“Shma Yisrael!” shouted one father. They were fired up, ready to make any sacrifice for their cause, certainly to go to jail for it. “No power on earth can tear a Jew away from the Torah,” says Krimalovski, recalling the atmosphere in court.
For three years, events in Emmanuel had been building up to that moment. A “new element” had moved to the West Bank haredi settlement, including many hozrim b’tshuva, or newly devout Jews. Dozens of Beit Ya’acov parents claimed that the newcomers’ daughters were introducing “immodesty” in dress and language to the school and loosening its rigid standards of religious observance and scholarship.
So these parents separated their daughters from the mainstream of Beit Ya’acov pupils, putting them in new classes run according to strict hassidic rules. At first the parents, with the school authorities’ acquiescence, divided the Beit Ya’acov building with a wall and set up their own separate classes on one side of it. When Shas activists petitioned the court against this arrangement, Levy agreed that the makeshift hassidic school was discriminatory against Sephardi pupils, and he ordered Beit Ya’acov reintegrated.
But the separatist parents set up a pirate school, after which the court found them in contempt. Then they tried sending their girls to a hassidic school in Bnei Brak, but the Education Ministry blocked that move.
As the affair gathered headlines, these Emmanuel parents increasingly became a symbol of haredi bigotry in the eyes of the general public. But to Ashkenazi haredim, as well as many Sephardi haredim unaffiliated with Shas, they became a cause célèbre. A few days before the court decision, a council of the haredim’s most exalted rabbis called on their followers to “strengthen the hand of the parents in Emmanuel” and to “stand guard on this holy wall.”
The night after Levy’s decision, the 35 men, along with some of their wives, went to the Slonim synagogue in Jerusalem’s Mea She’arim section to hear words of encouragement from the admor. “The admor said that in a conflict between the rule of the court and the rule of the Torah, you must obey the Torah,” Krimalovski recalls.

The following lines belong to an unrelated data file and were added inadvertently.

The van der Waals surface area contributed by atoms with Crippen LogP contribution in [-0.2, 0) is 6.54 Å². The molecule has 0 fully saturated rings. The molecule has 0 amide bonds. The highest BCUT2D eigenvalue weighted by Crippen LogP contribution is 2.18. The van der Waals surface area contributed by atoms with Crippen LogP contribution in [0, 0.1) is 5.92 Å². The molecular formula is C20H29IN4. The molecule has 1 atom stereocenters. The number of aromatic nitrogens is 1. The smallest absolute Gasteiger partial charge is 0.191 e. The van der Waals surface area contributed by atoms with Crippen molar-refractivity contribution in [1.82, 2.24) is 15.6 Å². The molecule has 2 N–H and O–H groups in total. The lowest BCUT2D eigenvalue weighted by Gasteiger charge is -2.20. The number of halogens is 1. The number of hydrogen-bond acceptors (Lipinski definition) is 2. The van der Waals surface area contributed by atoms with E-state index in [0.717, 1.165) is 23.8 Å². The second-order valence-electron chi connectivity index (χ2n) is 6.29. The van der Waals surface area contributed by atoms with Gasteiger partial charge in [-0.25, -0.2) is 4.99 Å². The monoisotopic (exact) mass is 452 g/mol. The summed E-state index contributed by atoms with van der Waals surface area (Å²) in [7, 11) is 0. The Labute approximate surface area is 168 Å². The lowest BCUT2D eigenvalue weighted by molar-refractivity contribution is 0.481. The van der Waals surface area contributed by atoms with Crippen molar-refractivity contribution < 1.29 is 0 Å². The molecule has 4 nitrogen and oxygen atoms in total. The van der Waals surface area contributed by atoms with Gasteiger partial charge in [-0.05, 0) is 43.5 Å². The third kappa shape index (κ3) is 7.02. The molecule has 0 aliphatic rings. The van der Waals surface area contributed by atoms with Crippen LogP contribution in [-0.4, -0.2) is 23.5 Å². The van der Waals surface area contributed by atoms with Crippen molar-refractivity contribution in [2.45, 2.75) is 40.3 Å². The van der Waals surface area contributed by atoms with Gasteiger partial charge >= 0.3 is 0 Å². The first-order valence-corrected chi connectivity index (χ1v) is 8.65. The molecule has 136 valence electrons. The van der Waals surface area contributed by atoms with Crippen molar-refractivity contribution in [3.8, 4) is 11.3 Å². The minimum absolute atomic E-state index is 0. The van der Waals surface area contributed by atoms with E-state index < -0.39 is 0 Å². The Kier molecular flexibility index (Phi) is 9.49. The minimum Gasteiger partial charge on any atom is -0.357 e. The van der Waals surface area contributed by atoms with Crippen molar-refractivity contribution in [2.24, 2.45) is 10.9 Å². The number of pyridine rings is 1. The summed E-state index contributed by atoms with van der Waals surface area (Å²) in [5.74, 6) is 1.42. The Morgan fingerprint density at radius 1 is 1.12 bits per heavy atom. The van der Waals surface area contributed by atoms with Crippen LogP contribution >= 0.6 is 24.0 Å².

Krimalovski, at least, didn’t need a pep talk. “I had no doubts,” he says.
The following morning he said good-bye to his wife and children. “I told them we’re going to prison with joy, that’s it’s a mitzva, that we’re doing this in the name of education, of Torah.” Toward noon, he and the other fathers boarded two buses that would take them to the rallies in Bnei Brak and Jerusalem, and from there to police headquarters in the capital’s Russian Compound.
They dressed in their Shabbat best.
IN BNEI BRAK, it took an hour and a half for the buses to advance a kilometer through the crowd. By the time they got to Jerusalem, they were nearly three hours behind schedule. “Our hands were aching for days. We shook hands by the thousands,” Krimalovski says.
As big as the crowd was in Bnei Brak, in Jerusalem it was much larger, with estimates of more than 100,000 people.
“Everyone was there – the admor of Vizhnitz, who’s about 90; Rabbi Levkowitz, who’s 93 or 94; Rabbi Vozhner, who’s 92 or 93; Rabbi Elyashiv, who turned 100 before Pessah. They all wanted to bless us, even the rabbis from Natorei Karta,” he says. “The very strict national religious rabbis, Rabbi Lior, Rabbi Dudkevitch, they were there, too. Everyone. The Supreme Court united the community like no one’s done in decades.”
Again, the fathers were lifted on the crowd’s shoulders. It was a horribly hot sharav day, they were dressed for Shabbat and they were being swamped in a sea of haredim. “One of the fathers, Rabbi Biton, said, ‘If somebody gave me $10 million to trade places with me, I wouldn’t take it.’” From Rehov Bar-Ilan the crowd headed to the Russian Compound, where the men from Emmanuel said a final good-bye to their wives and children and boarded the Prisons Service bus. Two men whose names had mistakenly been left off the service’s list of inmates fought unsuccessfully to get on. One man on the list, a kashrut inspector who’d been working in Hong Kong and the Philippines, had flown back at 6 a.m. for this “privilege.”